Death Panel? What Death Panel?

So now Sarah Palin, private citizen, weighs in on healthcare via (what else?) Facebook.

She calls President Obama’s healthcare reform “downright evil”, and opines it will create a “death panel” that would determine who gets access to care. Death panel indeed! Where do they get this stuff from?

In this case, Palin’s fears about her son Trig and her parents have to do with a provision in the House healthcare reform bill that would provide VOLUNTARY end of life counseling to terminally ill patients. Somehow, and no one seems to be sure exactly how, that’s been turned into euthanasia, and medicine circa 1930s Germany (I’m not making this up).

So I guess this is what Palin means by trying to “effect change” from outside her elected office. Nice try. Combine Palin’s utter nonsense (and the attention it’s getting) with the disruption of town hall meetings on healthcare reform, and you have a small but vocal segment of the American body politic trying to impose its will on the rest of us.


Their end game is to dilute reform to make it virtually unrecognizable from what we have now. Anything else, they bleat, like a public option or single payer puts us on the path to socialism. But what path does the current system put us on? Could it be something like Social Darwinism, where only the healthy survive?

Strip away all the rhetoric, and what leg do opponents of healthcare reform have to stand on? Put simply, they want no part of a system that affords the working poor access to quality care. If you make so little as to qualify under Medicaid, fine. If not, those geometric increases in the cost of health insurance premiums are on you, pal.

And who funds reform opponents? A guy named Rick Scott, the founder of “Conservatives for Patients Rights”. He also founded a hospital corporation that paid out $1.7 billion dollars to Uncle Sam for fraud. So let’s see now. We’ve got a group of vocal opponents of Obama’s healthcare plan who disrupt meetings at the behest of a failed governor and a medical fraudster. Nice.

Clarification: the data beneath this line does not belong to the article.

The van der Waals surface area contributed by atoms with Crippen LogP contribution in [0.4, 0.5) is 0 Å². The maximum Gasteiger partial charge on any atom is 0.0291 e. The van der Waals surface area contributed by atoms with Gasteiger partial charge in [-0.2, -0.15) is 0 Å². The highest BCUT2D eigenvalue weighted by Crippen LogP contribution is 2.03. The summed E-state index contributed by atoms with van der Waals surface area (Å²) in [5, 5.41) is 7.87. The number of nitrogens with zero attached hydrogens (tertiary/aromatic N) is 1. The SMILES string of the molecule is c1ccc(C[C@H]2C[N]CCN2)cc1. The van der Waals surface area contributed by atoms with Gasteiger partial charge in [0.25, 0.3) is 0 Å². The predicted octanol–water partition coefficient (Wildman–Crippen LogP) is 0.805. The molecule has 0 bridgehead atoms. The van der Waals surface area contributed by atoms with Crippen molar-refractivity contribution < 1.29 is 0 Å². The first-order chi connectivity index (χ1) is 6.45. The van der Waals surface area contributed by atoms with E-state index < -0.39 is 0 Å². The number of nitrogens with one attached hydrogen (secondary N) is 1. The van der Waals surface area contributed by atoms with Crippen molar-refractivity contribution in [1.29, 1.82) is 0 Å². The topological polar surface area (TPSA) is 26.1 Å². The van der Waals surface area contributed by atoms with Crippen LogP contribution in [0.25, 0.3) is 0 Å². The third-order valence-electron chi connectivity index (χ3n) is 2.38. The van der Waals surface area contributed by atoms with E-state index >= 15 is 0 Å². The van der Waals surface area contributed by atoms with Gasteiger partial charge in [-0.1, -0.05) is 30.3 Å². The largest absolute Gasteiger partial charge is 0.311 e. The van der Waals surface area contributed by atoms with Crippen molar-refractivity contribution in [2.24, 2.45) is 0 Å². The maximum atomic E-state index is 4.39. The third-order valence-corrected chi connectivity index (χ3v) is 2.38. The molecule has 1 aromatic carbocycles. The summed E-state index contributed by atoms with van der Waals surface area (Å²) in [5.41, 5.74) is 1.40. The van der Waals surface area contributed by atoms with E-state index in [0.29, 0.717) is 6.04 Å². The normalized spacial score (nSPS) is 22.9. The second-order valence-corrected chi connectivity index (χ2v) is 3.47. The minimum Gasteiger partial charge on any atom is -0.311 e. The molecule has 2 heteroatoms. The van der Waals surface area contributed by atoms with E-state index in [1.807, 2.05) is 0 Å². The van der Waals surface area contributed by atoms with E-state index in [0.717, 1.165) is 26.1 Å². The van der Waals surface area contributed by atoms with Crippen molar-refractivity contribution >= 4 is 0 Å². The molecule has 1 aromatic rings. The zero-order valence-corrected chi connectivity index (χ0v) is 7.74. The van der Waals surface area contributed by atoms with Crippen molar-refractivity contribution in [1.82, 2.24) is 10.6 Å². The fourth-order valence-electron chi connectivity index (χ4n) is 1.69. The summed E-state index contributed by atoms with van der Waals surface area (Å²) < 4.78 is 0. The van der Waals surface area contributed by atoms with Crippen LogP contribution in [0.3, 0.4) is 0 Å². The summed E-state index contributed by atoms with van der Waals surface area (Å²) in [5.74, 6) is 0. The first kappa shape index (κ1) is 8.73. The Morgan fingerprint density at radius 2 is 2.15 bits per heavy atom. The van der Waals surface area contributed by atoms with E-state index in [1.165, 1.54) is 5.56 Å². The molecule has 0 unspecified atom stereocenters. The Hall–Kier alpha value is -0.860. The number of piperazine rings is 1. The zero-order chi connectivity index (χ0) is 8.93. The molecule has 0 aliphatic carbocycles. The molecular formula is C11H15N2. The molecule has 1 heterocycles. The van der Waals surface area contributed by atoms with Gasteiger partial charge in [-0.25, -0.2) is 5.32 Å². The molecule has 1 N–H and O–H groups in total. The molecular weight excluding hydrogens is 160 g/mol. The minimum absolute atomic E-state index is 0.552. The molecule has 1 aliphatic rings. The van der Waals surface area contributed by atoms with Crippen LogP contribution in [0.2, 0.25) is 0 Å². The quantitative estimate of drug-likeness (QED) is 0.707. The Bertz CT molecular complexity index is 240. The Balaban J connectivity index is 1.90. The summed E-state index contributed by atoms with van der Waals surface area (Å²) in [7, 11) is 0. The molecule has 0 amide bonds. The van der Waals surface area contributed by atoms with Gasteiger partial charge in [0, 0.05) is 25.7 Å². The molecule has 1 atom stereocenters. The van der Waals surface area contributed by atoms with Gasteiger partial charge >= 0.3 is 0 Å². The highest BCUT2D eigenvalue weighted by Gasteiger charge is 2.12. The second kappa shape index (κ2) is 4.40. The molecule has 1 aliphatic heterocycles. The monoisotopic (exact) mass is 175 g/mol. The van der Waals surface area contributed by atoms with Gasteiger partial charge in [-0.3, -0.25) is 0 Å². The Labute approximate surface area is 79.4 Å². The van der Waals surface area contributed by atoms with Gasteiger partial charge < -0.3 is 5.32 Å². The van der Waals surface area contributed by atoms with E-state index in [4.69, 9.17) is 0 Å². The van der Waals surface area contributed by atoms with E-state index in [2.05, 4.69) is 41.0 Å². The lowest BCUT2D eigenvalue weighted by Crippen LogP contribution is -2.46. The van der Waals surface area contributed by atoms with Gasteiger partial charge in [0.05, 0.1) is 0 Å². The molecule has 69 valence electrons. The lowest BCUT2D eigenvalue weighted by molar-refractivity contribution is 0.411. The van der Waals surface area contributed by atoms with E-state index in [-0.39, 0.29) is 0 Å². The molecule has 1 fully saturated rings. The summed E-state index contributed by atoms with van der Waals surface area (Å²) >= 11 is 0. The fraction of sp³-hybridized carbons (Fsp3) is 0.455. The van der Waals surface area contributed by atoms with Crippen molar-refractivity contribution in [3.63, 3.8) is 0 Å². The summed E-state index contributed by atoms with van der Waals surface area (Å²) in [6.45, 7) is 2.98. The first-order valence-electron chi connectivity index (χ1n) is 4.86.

I for one am still not ready to give up on single payer, universal care for all. I know people are saying it’s not politically feasible, people have said the same thing about other, equally worthy pieces of legislation. There’s something utterly galling about having the debate on this issue hijacked by the small, the petty, the misinformed, and the deliberately misleading.

As they say across the pond, death panel my arse. What do you think?


4 Comments Add yours

  1. sanda says:

    I suggest folks go to Not Dead Yet is an organization (which I
    support), that has been fighting assisted suicide for several years. The blog there
    is written by Stephen Drake. One of the founders is Diane Coleman, who has a comment on the newest blog entry which deals with this same subject as Mark Riley is dealing with, albeit via Sarah Palin. I am a person who is disabled by severe illness. Those of us watching the “end of life” discussion, and/or participating, see how there are implications for all people with disabilities, and seniors (old folks). In times of financial stress, there